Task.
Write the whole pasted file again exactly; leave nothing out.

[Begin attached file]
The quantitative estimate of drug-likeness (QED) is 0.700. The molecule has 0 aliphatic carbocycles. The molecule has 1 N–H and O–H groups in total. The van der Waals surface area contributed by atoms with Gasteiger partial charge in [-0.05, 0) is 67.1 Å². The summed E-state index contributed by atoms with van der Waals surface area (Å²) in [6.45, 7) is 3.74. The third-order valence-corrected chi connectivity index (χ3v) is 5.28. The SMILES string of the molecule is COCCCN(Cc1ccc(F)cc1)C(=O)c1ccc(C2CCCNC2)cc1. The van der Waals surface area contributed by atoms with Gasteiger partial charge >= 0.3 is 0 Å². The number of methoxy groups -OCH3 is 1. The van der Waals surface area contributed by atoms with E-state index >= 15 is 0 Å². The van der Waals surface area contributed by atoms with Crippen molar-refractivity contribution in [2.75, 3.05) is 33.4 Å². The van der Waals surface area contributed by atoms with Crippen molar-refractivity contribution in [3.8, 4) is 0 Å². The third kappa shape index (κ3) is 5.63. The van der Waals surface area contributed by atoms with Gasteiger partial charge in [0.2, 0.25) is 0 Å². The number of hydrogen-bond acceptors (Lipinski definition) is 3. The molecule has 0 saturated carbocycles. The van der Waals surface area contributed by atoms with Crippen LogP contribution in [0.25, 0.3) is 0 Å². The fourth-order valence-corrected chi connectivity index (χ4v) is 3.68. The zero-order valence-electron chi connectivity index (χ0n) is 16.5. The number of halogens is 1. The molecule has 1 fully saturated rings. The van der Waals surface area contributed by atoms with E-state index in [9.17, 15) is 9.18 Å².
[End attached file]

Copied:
The quantitative estimate of drug-likeness (QED) is 0.700. The molecule has 0 aliphatic carbocycles. The molecule has 1 N–H and O–H groups in total. The van der Waals surface area contributed by atoms with Gasteiger partial charge in [-0.05, 0) is 67.1 Å². The summed E-state index contributed by atoms with van der Waals surface area (Å²) in [6.45, 7) is 3.74. The third-order valence-corrected chi connectivity index (χ3v) is 5.28. The SMILES string of the molecule is COCCCN(Cc1ccc(F)cc1)C(=O)c1ccc(C2CCCNC2)cc1. The van der Waals surface area contributed by atoms with Gasteiger partial charge >= 0.3 is 0 Å². The number of methoxy groups -OCH3 is 1. The van der Waals surface area contributed by atoms with E-state index >= 15 is 0 Å². The van der Waals surface area contributed by atoms with Crippen molar-refractivity contribution in [2.75, 3.05) is 33.4 Å². The van der Waals surface area contributed by atoms with Crippen molar-refractivity contribution in [3.8, 4) is 0 Å². The third kappa shape index (κ3) is 5.63. The van der Waals surface area contributed by atoms with Gasteiger partial charge in [0.2, 0.25) is 0 Å². The number of hydrogen-bond acceptors (Lipinski definition) is 3. The molecule has 0 saturated carbocycles. The van der Waals surface area contributed by atoms with Crippen LogP contribution in [0.25, 0.3) is 0 Å². The fourth-order valence-corrected chi connectivity index (χ4v) is 3.68. The zero-order valence-electron chi connectivity index (χ0n) is 16.5. The number of halogens is 1. The molecule has 1 fully saturated rings. The van der Waals surface area contributed by atoms with E-state index in [9.17, 15) is 9.18 Å².